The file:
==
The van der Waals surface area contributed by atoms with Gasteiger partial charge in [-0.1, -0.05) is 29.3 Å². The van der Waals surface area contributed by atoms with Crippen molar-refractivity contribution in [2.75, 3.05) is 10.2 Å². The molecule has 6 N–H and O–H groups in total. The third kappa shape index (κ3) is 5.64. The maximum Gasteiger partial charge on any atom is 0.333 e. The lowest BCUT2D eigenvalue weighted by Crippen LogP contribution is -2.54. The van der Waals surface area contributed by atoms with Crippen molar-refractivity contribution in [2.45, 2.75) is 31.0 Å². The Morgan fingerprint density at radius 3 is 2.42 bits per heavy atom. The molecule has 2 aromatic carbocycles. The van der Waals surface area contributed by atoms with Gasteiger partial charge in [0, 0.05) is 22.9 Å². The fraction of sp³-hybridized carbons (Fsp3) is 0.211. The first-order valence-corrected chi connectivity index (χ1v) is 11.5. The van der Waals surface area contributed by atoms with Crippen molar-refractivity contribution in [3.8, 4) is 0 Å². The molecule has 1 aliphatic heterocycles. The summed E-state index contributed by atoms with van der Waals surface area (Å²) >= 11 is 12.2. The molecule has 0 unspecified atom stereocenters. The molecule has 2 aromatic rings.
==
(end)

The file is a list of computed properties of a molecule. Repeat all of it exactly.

The van der Waals surface area contributed by atoms with Gasteiger partial charge in [-0.1, -0.05) is 29.3 Å². The van der Waals surface area contributed by atoms with Crippen molar-refractivity contribution in [2.75, 3.05) is 10.2 Å². The molecule has 6 N–H and O–H groups in total. The third kappa shape index (κ3) is 5.64. The maximum Gasteiger partial charge on any atom is 0.333 e. The lowest BCUT2D eigenvalue weighted by Crippen LogP contribution is -2.54. The van der Waals surface area contributed by atoms with Crippen molar-refractivity contribution in [2.45, 2.75) is 31.0 Å². The Morgan fingerprint density at radius 3 is 2.42 bits per heavy atom. The molecule has 2 aromatic carbocycles. The van der Waals surface area contributed by atoms with Gasteiger partial charge in [0, 0.05) is 22.9 Å². The fraction of sp³-hybridized carbons (Fsp3) is 0.211. The first-order valence-corrected chi connectivity index (χ1v) is 11.5. The van der Waals surface area contributed by atoms with Crippen molar-refractivity contribution in [3.8, 4) is 0 Å². The molecule has 1 aliphatic heterocycles. The summed E-state index contributed by atoms with van der Waals surface area (Å²) >= 11 is 12.2. The molecule has 0 unspecified atom stereocenters. The molecule has 2 aromatic rings.